How the Barbell Helped Me Battle Bulimia

How the Barbell Helped Me Battle Bulimia

This guest post was written by Rachel Garmon and was first posted on her blog, Run, Girl, You GOT This!.

In March 2014 I came clean to friends and family members about the struggles and recovery with Bulimia. I came clean to myself in April 2013, when I first started CrossFit.

Setting foot into CrossFit Balance was the first step in years of finally investing in myself. I've become physically stronger and gained new skills through CrossFit, but the most amazing change for me has been the mental strength I've gained. Correction, the self-respect I've gained.

The first year of CrossFit was a hard and difficult fight for myself. My body was sore, but I still didn’t feel settled with myself and my accomplishments. I was in an intense battle with myself each and every workout. Constantly thinking I wasn’t good enough, fast enough, or in shape enough. No one told me these things. These were my own inner demons.  

Day in and day out I was amazed that no matter the score, everyone cheered me on and encouraged me. They encouraged me even when I wanted to be pissed in a corner because I wasn’t good enough. I couldn’t see that the strides I was making were amazing. I was in a constant battle with myself, but never fighting for myself. I never knew what it was to truly fight for myself until CrossFit.

The me I never let people know was bulimic and depressed. I let people see the outside me, the happy, joking, and laughing Rachel. I spent more time facing a toilet from age 16- 24 than I did putting on makeup in a mirror. That time doesn’t count the years in the mirror feeling fat and ugly. When I was younger I loved ballet, but being 5’1” with quads does not lend itself to being a ballerina. As I got older, I slowly realized I was being pushed to the back of the class for not having the right look. I spent years hating my thighs. Years. The same thighs that let me break 200-pound back squat within six months of starting CrossFit.

I battled through the worst of it three years ago, but it never really left. Rather than throwing up, I’d go sweat it off on the treadmill in my apartment and then run upstairs to see if I had dropped any weight. That summer I was at the lowest I’d been for me (127 pounds) and everyone commented on it. I felt good, but empty. My evenings were spent worrying if I could sweat it off before I went to bed. I soon went back to purging and found a race to train for after realizing that 3-mile sweat-fests were not the way to train. Running could quiet that self doubt, but I never truly escaped it until last year.

Purging was less frequent, but would still occur. It was a comfort to purge; it would allow me to feel control. When I felt fat or stressed I would purge. When I hit a depression swing, I would purge, hoping that would somehow right the wrongs. It never did. That mentality of what order to eat food in to optimize purging, or constantly weighing myself to measure how I felt about myself that day was always there. There was always a voice telling me I was fat and not good enough. I sought comfort in the control of the purge.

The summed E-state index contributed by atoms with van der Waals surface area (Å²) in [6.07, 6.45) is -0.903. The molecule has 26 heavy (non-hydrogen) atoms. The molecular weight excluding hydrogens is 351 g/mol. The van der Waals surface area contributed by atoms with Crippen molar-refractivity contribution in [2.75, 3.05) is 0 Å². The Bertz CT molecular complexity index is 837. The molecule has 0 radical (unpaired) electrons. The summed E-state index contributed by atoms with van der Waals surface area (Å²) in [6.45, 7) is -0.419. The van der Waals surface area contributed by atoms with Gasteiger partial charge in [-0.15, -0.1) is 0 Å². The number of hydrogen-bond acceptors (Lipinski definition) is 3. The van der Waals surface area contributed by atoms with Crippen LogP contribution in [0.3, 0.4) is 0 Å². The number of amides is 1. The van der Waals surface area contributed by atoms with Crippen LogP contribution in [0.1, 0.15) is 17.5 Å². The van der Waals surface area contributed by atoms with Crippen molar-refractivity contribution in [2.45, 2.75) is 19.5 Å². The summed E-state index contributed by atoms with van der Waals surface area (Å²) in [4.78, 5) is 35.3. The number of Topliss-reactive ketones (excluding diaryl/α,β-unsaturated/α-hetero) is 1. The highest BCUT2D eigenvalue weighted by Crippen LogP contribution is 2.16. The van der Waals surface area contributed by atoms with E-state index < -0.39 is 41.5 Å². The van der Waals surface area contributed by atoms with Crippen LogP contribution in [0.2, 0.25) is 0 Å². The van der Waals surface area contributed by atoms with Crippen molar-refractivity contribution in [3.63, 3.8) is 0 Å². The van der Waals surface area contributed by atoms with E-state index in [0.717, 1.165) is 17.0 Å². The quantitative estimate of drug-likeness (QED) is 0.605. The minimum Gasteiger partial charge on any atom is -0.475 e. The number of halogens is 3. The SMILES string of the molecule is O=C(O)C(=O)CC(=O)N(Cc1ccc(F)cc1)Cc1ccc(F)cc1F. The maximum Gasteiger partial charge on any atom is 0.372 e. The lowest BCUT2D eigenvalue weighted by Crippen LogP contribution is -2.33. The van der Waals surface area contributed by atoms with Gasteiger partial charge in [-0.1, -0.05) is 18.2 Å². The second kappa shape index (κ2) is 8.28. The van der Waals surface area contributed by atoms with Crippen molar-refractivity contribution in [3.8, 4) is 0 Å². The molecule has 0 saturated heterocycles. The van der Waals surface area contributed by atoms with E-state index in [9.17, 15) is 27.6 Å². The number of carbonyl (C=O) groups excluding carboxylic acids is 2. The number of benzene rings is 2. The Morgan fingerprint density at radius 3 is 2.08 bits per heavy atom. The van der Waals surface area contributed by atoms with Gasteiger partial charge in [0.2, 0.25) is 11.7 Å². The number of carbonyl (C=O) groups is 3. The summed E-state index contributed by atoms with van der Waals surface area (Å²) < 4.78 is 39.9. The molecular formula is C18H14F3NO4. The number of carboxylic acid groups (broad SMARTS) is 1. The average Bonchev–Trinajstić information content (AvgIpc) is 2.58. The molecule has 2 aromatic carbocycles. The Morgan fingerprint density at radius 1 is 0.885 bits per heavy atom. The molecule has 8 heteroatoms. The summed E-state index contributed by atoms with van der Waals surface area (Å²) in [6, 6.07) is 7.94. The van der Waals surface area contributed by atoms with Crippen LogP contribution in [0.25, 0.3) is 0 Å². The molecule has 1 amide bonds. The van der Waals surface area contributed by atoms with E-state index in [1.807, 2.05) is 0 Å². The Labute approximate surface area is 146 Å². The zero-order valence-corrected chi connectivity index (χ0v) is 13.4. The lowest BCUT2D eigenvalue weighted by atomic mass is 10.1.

This was where I was when I walked into CrossFit and picked up a barbell for the first time in April, 2013. Slowly, I found a strength within myself I did not know I had. You can't purge when you need to back squat 200+ pounds or run 48.6 miles; though I would try. I began to see food for what it truly is: fuel, not a devilish caloric enemy. Food is no longer something to fear, but rather something I can enjoy and use to fuel my muscles. I found that I can feel good about myself, not by the number on the scale, but by what I can accomplish with my body.

I took an interest in Olympic weightlifting in May 2014. When I needed to weigh in for my first meet in September, I realized the scale didn’t control me. I used to weigh myself every time I saw a scale. EVERY TIME. That day, finally a little number on a scale no longer controlled me and my happiness. I cared about what I could lift over head.

Lifting has taught me to focus and control amidst chaos. Those moments with a barbell, whether squatting or snatching, are my time with myself. Those are the times to dig deep and find a fight within myself. My time to show myself I am good enough and am only getting better.
Seeing what I am capable of reminds me how far I've come.

Years of never feeling pretty or in shape has left me constantly needing to reach an unreachable point. If you want to succeed, you have to be settled and accept yourself as you are right in this moment. Only then can you understand who you can become. When life becomes too much, or depression creeps in, I seek out a barbell.

Being bulimic has affected me, and that voice, telling me to purge or doubt myself, will always be there. But now, that voice is drowned out by the fight within me. I have caused damage to my body that I can't undo, but I've gained the strength to stop hurting myself and instead grow into an amazing, strong person.

I still get frustrated with myself or upset when something doesn't go well. But instead of beating myself up about, I take it as a challenge. I cannot wait to see what the future holds for me, because I believe in myself, and I now fight for myself.


Rachel is a certified Personal Trainer in the Washington, DC area and has been doing CrossFit for 2 years. In addition to lifting heavy things up an putting them down, she enjoys running races, teaching/performing improv, being a freelance fundraiser, and traveling when she can.

Follow Rachel on Twitter & Instagram @r_garmon.

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